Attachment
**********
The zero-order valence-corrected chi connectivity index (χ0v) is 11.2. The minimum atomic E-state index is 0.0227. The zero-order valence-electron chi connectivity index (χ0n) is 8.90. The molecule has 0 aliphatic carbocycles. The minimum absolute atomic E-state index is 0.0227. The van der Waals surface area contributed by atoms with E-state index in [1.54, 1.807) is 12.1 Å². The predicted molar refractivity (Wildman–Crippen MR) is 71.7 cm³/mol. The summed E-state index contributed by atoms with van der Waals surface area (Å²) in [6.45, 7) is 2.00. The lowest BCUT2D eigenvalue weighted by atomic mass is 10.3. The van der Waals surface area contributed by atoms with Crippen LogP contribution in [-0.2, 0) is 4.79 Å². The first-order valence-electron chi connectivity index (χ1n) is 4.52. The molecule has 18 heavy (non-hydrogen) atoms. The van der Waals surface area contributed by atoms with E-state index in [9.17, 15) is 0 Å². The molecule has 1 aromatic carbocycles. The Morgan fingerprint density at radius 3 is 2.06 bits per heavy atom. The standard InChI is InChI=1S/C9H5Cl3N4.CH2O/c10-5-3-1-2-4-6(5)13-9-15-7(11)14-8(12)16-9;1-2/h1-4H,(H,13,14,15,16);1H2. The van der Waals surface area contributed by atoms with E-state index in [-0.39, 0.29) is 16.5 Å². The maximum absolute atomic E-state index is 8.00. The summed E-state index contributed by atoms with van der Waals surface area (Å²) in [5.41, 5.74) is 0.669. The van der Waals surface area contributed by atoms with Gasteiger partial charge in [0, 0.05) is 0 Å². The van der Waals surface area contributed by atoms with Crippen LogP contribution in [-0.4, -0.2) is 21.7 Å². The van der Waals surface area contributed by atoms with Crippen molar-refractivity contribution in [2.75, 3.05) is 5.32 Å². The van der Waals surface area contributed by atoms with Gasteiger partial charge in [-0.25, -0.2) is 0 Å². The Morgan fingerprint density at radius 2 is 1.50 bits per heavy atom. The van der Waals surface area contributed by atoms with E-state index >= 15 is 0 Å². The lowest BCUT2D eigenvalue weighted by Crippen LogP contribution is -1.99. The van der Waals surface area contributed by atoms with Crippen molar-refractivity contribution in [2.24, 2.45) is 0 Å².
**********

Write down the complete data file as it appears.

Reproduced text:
The zero-order valence-corrected chi connectivity index (χ0v) is 11.2. The minimum atomic E-state index is 0.0227. The zero-order valence-electron chi connectivity index (χ0n) is 8.90. The molecule has 0 aliphatic carbocycles. The minimum absolute atomic E-state index is 0.0227. The van der Waals surface area contributed by atoms with E-state index in [1.54, 1.807) is 12.1 Å². The predicted molar refractivity (Wildman–Crippen MR) is 71.7 cm³/mol. The summed E-state index contributed by atoms with van der Waals surface area (Å²) in [6.45, 7) is 2.00. The lowest BCUT2D eigenvalue weighted by atomic mass is 10.3. The van der Waals surface area contributed by atoms with Crippen LogP contribution in [-0.2, 0) is 4.79 Å². The first-order valence-electron chi connectivity index (χ1n) is 4.52. The molecule has 18 heavy (non-hydrogen) atoms. The van der Waals surface area contributed by atoms with E-state index in [9.17, 15) is 0 Å². The molecule has 1 aromatic carbocycles. The Morgan fingerprint density at radius 3 is 2.06 bits per heavy atom. The standard InChI is InChI=1S/C9H5Cl3N4.CH2O/c10-5-3-1-2-4-6(5)13-9-15-7(11)14-8(12)16-9;1-2/h1-4H,(H,13,14,15,16);1H2. The van der Waals surface area contributed by atoms with E-state index in [-0.39, 0.29) is 16.5 Å². The maximum absolute atomic E-state index is 8.00. The summed E-state index contributed by atoms with van der Waals surface area (Å²) in [5.41, 5.74) is 0.669. The van der Waals surface area contributed by atoms with Gasteiger partial charge in [0, 0.05) is 0 Å². The van der Waals surface area contributed by atoms with Crippen LogP contribution in [-0.4, -0.2) is 21.7 Å². The van der Waals surface area contributed by atoms with Crippen molar-refractivity contribution in [2.75, 3.05) is 5.32 Å². The van der Waals surface area contributed by atoms with Gasteiger partial charge in [-0.25, -0.2) is 0 Å². The Morgan fingerprint density at radius 2 is 1.50 bits per heavy atom. The van der Waals surface area contributed by atoms with E-state index >= 15 is 0 Å². The lowest BCUT2D eigenvalue weighted by Crippen LogP contribution is -1.99. The van der Waals surface area contributed by atoms with Crippen molar-refractivity contribution in [2.24, 2.45) is 0 Å².